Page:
Ideally, the purpose of a neuroprotectant would be 1) to salvage the ischemic penumbra; 2) to limit the extent of the secondary damage occurring due to mechanisms such as spreading depolarization and post-ischemic inflammation; and 3) to be useful as a monotherapy that could be administered to the majority of stroke victims in a simple and effective manner.

Pathophysiology of acute stroke

Stroke pathophysiology comprises a variety of mechanisms including excitotoxicity, inflammation, necrosis and apoptosis, which are triggered by hypoxia of the affected tissue. The so-called “ischemic core” corresponds to the irreversibly damaged tissue that is localized in the area in closest proximity to the occluded artery9. Without a supply of glucose and oxygen, neurons in the ischemic core are unable to produce energy in the form of ATP that is necessary to maintain basic cell functions and homeostasis. This results in excessive neuronal depolarization and consequently the release of excitatory neurotransmitters into the synaptic cleft, which fail to be removed from the cleft by re-uptake mechanisms. The dramatically increased concentration of excitatory amino acids leads to overt stimulation of receptors on post-synaptic neurons. Since these receptors are largely permeable to calcium, the intracellular Ca2+ concentration in postsynaptic neurons rises, reaching critical levels that lead to the overactivation of several Ca2+-dependent enzyme systems including phospholipases and proteases that in turn affect cell integrity10. Additionally, the influx of Na+ causes intracellular edema and swelling11. Unless blood flow is quickly restored, cell necrosis ensues within minutes to hours.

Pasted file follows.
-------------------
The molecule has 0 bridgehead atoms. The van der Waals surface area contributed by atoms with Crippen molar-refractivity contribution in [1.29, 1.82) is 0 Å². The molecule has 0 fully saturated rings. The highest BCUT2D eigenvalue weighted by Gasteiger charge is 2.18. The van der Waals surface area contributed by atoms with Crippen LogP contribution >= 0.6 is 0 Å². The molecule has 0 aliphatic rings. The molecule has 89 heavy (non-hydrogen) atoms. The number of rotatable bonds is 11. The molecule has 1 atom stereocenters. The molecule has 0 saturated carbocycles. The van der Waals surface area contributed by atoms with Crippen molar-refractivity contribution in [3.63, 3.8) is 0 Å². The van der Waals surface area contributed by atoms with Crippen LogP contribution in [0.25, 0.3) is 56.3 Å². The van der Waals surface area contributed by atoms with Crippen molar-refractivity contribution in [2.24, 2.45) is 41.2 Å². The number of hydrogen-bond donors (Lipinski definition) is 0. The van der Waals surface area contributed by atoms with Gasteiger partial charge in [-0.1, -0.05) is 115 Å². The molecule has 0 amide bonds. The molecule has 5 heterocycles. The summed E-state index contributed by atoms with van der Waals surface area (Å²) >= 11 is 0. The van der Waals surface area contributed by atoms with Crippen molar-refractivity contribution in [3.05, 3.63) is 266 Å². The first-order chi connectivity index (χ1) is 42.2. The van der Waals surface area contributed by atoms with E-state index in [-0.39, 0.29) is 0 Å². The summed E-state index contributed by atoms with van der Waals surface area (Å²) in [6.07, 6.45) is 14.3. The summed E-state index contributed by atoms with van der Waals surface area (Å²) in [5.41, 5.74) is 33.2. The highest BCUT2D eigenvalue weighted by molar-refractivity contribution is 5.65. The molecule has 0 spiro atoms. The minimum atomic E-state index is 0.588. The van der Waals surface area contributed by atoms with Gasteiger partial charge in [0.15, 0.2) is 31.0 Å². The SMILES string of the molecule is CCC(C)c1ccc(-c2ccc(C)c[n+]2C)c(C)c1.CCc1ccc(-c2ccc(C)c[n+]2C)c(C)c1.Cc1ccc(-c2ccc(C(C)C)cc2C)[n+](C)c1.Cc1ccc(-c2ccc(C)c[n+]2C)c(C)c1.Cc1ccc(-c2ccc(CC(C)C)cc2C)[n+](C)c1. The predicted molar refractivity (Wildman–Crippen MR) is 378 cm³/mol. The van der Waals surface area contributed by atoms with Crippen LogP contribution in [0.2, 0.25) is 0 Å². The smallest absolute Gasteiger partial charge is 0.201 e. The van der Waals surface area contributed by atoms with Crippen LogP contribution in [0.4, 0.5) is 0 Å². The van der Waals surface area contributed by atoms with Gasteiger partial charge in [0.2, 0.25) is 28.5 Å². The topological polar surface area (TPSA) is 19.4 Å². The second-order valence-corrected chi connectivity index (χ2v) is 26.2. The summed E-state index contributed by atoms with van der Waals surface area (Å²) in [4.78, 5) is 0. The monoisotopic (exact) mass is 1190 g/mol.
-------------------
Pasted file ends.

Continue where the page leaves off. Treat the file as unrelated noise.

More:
In the penumbra region, there may also be mechanisms that cause delayed cell death, a phenomenon that can last for several days from the initial event. Whereas the early cell death is caused largely by a glutamate-induced intracellular Ca2+ rise12, delayed death occurs via apoptotic mechanisms, such as those triggered by the mitochondrial release of cytochrome c13. The main hallmarks of apoptosis are internucleosomal DNA cleavage, somal shrinkage and neuronal condensation, nuclear membrane breakdown, externalization of phosphatidylserine and formation of apoptotic bodies14.